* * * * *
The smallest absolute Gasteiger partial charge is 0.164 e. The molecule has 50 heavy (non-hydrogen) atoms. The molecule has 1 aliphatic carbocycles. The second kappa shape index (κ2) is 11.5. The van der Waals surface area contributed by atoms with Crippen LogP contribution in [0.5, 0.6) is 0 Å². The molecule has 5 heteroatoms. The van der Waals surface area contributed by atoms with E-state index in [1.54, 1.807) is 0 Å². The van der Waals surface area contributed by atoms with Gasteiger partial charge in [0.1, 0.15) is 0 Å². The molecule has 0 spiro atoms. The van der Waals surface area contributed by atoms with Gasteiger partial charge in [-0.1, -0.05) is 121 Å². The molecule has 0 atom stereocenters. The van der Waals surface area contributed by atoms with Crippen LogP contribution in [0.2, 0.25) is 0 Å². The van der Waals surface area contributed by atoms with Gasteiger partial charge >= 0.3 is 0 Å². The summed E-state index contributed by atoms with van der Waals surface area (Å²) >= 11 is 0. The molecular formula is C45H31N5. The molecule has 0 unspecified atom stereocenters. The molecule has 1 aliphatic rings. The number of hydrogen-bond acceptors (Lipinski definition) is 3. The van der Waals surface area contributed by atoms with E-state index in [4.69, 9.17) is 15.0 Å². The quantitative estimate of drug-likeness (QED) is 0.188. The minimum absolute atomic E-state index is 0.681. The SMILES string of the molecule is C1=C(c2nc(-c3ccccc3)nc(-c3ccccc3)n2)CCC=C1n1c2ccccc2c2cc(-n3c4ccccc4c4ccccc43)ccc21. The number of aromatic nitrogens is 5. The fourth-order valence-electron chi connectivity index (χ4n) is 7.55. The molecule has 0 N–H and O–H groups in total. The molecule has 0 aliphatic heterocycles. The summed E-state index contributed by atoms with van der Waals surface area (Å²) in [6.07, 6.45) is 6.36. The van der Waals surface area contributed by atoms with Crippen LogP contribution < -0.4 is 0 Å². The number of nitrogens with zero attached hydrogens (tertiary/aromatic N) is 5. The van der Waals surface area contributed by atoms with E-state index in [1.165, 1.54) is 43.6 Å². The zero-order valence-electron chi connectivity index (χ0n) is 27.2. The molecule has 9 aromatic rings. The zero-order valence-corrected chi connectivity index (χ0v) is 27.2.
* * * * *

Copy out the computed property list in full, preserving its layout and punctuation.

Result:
The smallest absolute Gasteiger partial charge is 0.164 e. The molecule has 50 heavy (non-hydrogen) atoms. The molecule has 1 aliphatic carbocycles. The second kappa shape index (κ2) is 11.5. The van der Waals surface area contributed by atoms with Crippen LogP contribution in [0.5, 0.6) is 0 Å². The molecule has 5 heteroatoms. The van der Waals surface area contributed by atoms with E-state index in [1.54, 1.807) is 0 Å². The van der Waals surface area contributed by atoms with Gasteiger partial charge in [0.1, 0.15) is 0 Å². The molecule has 0 spiro atoms. The van der Waals surface area contributed by atoms with Gasteiger partial charge in [-0.1, -0.05) is 121 Å². The molecule has 0 atom stereocenters. The van der Waals surface area contributed by atoms with Crippen LogP contribution in [0.2, 0.25) is 0 Å². The van der Waals surface area contributed by atoms with Gasteiger partial charge >= 0.3 is 0 Å². The summed E-state index contributed by atoms with van der Waals surface area (Å²) >= 11 is 0. The molecular formula is C45H31N5. The molecule has 0 unspecified atom stereocenters. The molecule has 1 aliphatic rings. The number of hydrogen-bond acceptors (Lipinski definition) is 3. The van der Waals surface area contributed by atoms with E-state index in [4.69, 9.17) is 15.0 Å². The quantitative estimate of drug-likeness (QED) is 0.188. The minimum absolute atomic E-state index is 0.681. The SMILES string of the molecule is C1=C(c2nc(-c3ccccc3)nc(-c3ccccc3)n2)CCC=C1n1c2ccccc2c2cc(-n3c4ccccc4c4ccccc43)ccc21. The number of aromatic nitrogens is 5. The fourth-order valence-electron chi connectivity index (χ4n) is 7.55. The molecule has 0 N–H and O–H groups in total. The molecule has 0 aliphatic heterocycles. The summed E-state index contributed by atoms with van der Waals surface area (Å²) in [6.07, 6.45) is 6.36. The van der Waals surface area contributed by atoms with Crippen LogP contribution < -0.4 is 0 Å². The number of nitrogens with zero attached hydrogens (tertiary/aromatic N) is 5. The van der Waals surface area contributed by atoms with E-state index in [1.165, 1.54) is 43.6 Å². The zero-order valence-electron chi connectivity index (χ0n) is 27.2. The molecule has 9 aromatic rings. The zero-order valence-corrected chi connectivity index (χ0v) is 27.2.